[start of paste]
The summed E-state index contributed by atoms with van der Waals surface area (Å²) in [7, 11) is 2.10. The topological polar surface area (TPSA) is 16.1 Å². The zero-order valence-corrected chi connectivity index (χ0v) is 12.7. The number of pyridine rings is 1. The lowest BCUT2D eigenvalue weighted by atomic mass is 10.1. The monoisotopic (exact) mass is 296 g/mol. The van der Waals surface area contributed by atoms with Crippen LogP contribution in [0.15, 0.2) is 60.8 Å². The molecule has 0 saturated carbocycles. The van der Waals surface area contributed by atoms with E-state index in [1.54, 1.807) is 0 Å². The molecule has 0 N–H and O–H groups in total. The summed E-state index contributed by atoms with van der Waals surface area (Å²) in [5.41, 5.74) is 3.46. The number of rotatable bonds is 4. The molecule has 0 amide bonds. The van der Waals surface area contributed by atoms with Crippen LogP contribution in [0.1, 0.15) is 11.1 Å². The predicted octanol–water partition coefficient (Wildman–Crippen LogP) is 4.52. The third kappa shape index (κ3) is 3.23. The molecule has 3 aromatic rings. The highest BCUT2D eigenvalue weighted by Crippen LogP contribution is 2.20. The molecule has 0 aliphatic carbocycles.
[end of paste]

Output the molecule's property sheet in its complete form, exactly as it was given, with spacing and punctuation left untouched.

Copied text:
The summed E-state index contributed by atoms with van der Waals surface area (Å²) in [7, 11) is 2.10. The topological polar surface area (TPSA) is 16.1 Å². The zero-order valence-corrected chi connectivity index (χ0v) is 12.7. The number of pyridine rings is 1. The lowest BCUT2D eigenvalue weighted by atomic mass is 10.1. The monoisotopic (exact) mass is 296 g/mol. The van der Waals surface area contributed by atoms with Crippen LogP contribution in [0.15, 0.2) is 60.8 Å². The molecule has 0 saturated carbocycles. The van der Waals surface area contributed by atoms with E-state index in [1.54, 1.807) is 0 Å². The molecule has 0 N–H and O–H groups in total. The summed E-state index contributed by atoms with van der Waals surface area (Å²) in [5.41, 5.74) is 3.46. The number of rotatable bonds is 4. The molecule has 0 amide bonds. The van der Waals surface area contributed by atoms with Crippen LogP contribution in [0.1, 0.15) is 11.1 Å². The predicted octanol–water partition coefficient (Wildman–Crippen LogP) is 4.52. The third kappa shape index (κ3) is 3.23. The molecule has 3 aromatic rings. The highest BCUT2D eigenvalue weighted by Crippen LogP contribution is 2.20. The molecule has 0 aliphatic carbocycles.